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What's your retirement number?

(MoneyWatch) How much retirement savings do you really need in order to leave the workforce for good? Have you taken the time to figure it out for yourself?

If you're considering retiring soon, this is an important task you shouldn't do casually -- and you should never accept a general fixed number that you might have read is the goal for most people. Instead, you should calculate the retirement savings you need, taking into account your own circumstances and preferences.

There's been a lot of press about what your ideal "retirement number" should be, so let's see how you can estimate that number using the retirement scorecard series we published this week.

Retirement income scorecard: Interest and dividends
Retirement income scorecard: Managed payouts
Retirement income scorecard: Immediate annuities

You'll need to take three preliminary steps before you get to the fourth and final step -- calculating your retirement number. Below I've described all four steps and included an example -- a married couple, both the same age, who are considering retirement at age 65 -- to help you understand each of these steps.

Step #1: Determine how large a retirement paycheck you really need

The first thing you need to do is to estimate what your annual living expenses will be in retirement. After you retire, this number could differ dramatically from your current annual living expenses, because your personal and financial circumstances could change. For example, your living expenses may decrease in retirement if:

- You no longer have children living with you
- You're no longer saving for retirement
- You don't pay FICA taxes, and your income taxes are reduced
- You don't have any work-related expenses
- You're spending less on transportation, possibly owning just one car or using public transportation more often
- You pay off the mortgage on your house, downsize to a smaller residence, or move to a less expensive part of the country

On the other hand, your living expenses may increase if:

- You're paying more for health care or health insurance, or anticipate a need to pay for long-term care, which you'll have to start saving for
- You have dependent parents who need long-term care (and your financial help)
- You're traveling more or are participating in additional recreational activities and hobbies
- You spoil your grandchildren with trips or expensive gifts, or even help out with college expenses.

It's helpful to distinguish between your essential living expenses, which include such items as rent, mortgage payments, utilities, food, insurance, and property taxes, and your discretionary expenses for things like vacations, hobbies, and eating out. Because you don't know exactly how much money you'll be spending on discretionary expenses, you'll have to estimate this figure as best as you can. Be sure to include routine monthly expenses and expenses that are paid less frequently, such as property taxes and homeowners insurance, when you're calculating your essential living expenses.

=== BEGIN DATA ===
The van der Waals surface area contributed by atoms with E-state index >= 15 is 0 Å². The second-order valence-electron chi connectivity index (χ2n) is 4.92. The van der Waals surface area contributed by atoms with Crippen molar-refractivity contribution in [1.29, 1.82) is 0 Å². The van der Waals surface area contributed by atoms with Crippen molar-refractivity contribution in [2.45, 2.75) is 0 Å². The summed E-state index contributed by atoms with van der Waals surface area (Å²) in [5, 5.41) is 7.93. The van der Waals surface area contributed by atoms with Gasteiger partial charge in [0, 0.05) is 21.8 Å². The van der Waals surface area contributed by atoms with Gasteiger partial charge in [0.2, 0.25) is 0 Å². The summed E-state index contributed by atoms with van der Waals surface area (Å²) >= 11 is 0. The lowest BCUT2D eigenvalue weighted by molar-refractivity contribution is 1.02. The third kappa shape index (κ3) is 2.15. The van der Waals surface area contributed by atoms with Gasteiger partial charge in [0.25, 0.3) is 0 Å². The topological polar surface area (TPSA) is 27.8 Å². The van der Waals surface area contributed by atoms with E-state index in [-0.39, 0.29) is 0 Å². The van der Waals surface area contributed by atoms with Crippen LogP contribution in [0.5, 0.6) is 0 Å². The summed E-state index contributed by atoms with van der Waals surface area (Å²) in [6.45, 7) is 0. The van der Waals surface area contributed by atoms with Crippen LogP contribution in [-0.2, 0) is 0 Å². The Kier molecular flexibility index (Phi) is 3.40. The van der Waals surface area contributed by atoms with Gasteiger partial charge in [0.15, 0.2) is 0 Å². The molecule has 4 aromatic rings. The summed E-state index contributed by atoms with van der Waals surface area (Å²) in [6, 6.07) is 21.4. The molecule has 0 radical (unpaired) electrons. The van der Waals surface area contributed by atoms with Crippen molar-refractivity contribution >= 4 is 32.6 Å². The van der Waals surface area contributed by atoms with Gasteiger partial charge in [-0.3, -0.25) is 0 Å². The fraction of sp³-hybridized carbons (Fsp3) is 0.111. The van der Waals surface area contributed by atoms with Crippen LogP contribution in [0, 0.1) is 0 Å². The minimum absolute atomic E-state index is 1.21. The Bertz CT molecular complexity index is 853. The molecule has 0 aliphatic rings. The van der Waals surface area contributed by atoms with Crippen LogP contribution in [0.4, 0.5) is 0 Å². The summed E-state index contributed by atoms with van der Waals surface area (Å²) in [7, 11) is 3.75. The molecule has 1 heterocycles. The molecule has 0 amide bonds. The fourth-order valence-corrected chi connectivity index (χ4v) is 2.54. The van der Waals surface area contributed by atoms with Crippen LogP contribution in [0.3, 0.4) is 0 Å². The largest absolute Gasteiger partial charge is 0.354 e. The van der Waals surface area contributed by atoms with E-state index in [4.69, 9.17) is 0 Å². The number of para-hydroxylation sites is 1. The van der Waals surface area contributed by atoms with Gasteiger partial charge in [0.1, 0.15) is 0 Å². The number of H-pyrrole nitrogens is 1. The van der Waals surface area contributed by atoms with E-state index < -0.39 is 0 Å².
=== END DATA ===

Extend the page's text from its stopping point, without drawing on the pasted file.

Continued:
You can estimate your retirement expenses with online software, such as Fidelity's Retirement Income Planner or Quicken. You can also find worksheets to help you in the Resources section of my website

For the purpose of this example, let's assume that the married couple estimated their annual retirement living expenses at $50,000, including income taxes.

Step #2: Estimate your other sources of retirement income.

It's a good idea to understand how much annual lifetime retirement income you can expect from sources other than your retirement savings, such as Social Security or a work-related pension (if you're lucky enough to participate in such a plan).

You can get estimates of your Social Security income, based on your wage history, at the government's Social Security website. The site will show what your benefits income would be at various starting ages. For instance, you'll increase your income if you delay starting benefits beyond age 62, the earliest possible age you can start benefits. If you're married or in a committed relationship, also be sure to calculate the income your spouse or partner will be receiving.

If you participate in a defined benefit pension plan at work, you may also receive a significant retirement paycheck that's guaranteed to last for the rest of your life. You'll want to get an estimate of what this paycheck amount will be. Many employers have online retirement planning websites that let you estimate the amount of your pension at various starting ages. You can also get this information by calling your plan administrator.